Born in Birmingham in 1961, Jonathan Coe studied at Cambridge and received a PhD in English literature from Warwick University, where he taught poetry. He published his first novel in 1987, gaining prominence with the 1994 Thatcher-era satire What a Carve Up!. He has won a number of awards including the 2005 Samuel Johnson prize, and was elected a fellow of the Royal Society of Literature in 2012. Coe’s Middle England (2018), hailed as the “first great Brexit novel”, won the Costa novel award this month.
Amid the deluge of DVDs that arrive through the post in December if you’re a Bafta voter, I slotted this one into the machine not expecting very much. It seemed a long time since Eddie Murphy had made a good film, after all. But this is a terrifically warm and funny comedy, written by the writers of Ed Wood and telling a very similar (true) story: how a cult comedian of the mid-70s gathered a bunch of friends together to make a terrible blaxploitation comedy-thriller that somehow became a success against the odds. It also, along the way, manages to throw light on the origins of rap.
Why isn’t Barbara Dennerlein one of the most famous musicians in the world? Maybe because her instrument, the Hammond organ, is considered kitsch and unfashionable by some. But in the hands of a master (mistress in this case) it can be viscerally exciting. This short album consists of four duets with the drummer Marcel Gustke, but it sounds like a trio, because once you’ve grown used to the precision and energy of Dennerlein’s soloing, you have to remember she’s also playing all the elaborate bass parts with her feet. A genius.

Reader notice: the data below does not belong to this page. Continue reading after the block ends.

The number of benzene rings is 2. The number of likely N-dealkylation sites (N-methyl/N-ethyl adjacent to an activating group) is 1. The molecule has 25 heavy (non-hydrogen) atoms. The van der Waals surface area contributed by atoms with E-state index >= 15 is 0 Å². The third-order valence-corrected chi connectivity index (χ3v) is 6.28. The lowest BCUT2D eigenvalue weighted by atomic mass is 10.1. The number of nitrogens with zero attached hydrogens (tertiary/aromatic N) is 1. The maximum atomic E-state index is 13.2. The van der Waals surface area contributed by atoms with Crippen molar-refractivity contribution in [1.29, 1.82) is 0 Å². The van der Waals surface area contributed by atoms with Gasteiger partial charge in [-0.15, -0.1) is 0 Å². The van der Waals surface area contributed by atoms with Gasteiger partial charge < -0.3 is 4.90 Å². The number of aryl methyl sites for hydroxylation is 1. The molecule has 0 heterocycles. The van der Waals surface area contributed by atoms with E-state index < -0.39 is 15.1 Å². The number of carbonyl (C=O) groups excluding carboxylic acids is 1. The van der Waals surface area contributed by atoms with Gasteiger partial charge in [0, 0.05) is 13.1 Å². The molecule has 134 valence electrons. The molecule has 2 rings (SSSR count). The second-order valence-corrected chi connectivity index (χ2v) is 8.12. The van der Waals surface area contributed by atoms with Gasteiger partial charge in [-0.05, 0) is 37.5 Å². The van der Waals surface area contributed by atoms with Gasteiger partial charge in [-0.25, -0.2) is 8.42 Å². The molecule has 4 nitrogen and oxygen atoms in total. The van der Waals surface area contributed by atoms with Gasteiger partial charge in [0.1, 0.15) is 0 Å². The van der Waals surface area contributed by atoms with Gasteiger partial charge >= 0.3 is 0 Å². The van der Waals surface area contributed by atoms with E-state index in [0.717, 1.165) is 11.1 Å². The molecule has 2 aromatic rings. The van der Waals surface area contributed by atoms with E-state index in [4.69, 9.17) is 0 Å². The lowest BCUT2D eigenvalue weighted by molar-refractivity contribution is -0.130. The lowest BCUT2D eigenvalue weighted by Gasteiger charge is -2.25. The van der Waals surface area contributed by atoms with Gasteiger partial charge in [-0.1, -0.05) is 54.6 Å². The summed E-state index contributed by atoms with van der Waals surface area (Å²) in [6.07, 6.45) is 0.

Déjà Lu (Cascais, Portugal)
This beautiful charity bookshop is part of the Cidadela art district, a complex of buildings housed in a 17th-century fortress in the chic resort town of Cascais, a few miles up the coast from Lisbon. Here you find the presidential palace, a restaurant, some boutique shops, galleries and studios and a five-star hotel – where I was lucky enough to be housed for two months last year as writer-in-residence, funded by the Dom Luis Foundation. Finding a central role for culture in a commercial space like this seems a quintessentially European project. I wonder if there will be many equivalents in Brexit Britain.
Available on BBC Sounds for a few more days, Ian Billings’s adaptation of the Spike Milligan novel jolted me back to my teenage years, when I thought this was the greatest and funniest book ever written. The dialogues between hero Dan Milligan and his author, Spike, were the first examples of meta-fiction I’d ever encountered. In this version, Ed Byrne makes the perfect Dan and his tone of squeaky indignation on glimpsing his own white, pipe-cleaner legs, turning to the author and demanding: “Did you write these legs?” always cracks me up.
After making a few trips here as research for my new novel, this is rapidly becoming one of my favourite European cities. It’s not brimful of look-at-me tourist attractions but I love its quiet, slightly formal elegance. The Eisbachwelle, an artificial surfing spot at one of the entrances to the Englischer Garten, is perhaps its most surprising feature, but my favourite building (natürlich) is the gracious 18th-century Literaturhaus in Salvatorplatz, another example of a city placing culture at the very centre of its daily civic life.
Tired of “dark” comedy, the comedy of excruciating awkwardness and embarrassment? Tired of “must-see” Netflix series that always seem to start with the discovery of a mutilated female body? Call My Agent! (Dix Pour Cent to give it the original French title) is the antidote to all of that. Perhaps best described as a comic soap opera, it’s centred on the work of a Parisian film agency and doesn’t just get you involved in the lives of its flawed, lovable staff but also treats you to brilliant, self-parodying cameos from the likes of Isabelle Adjani, Béatrice Dalle and Juliette Binoche. I can’t wait for season four, which I’m told is coming soon.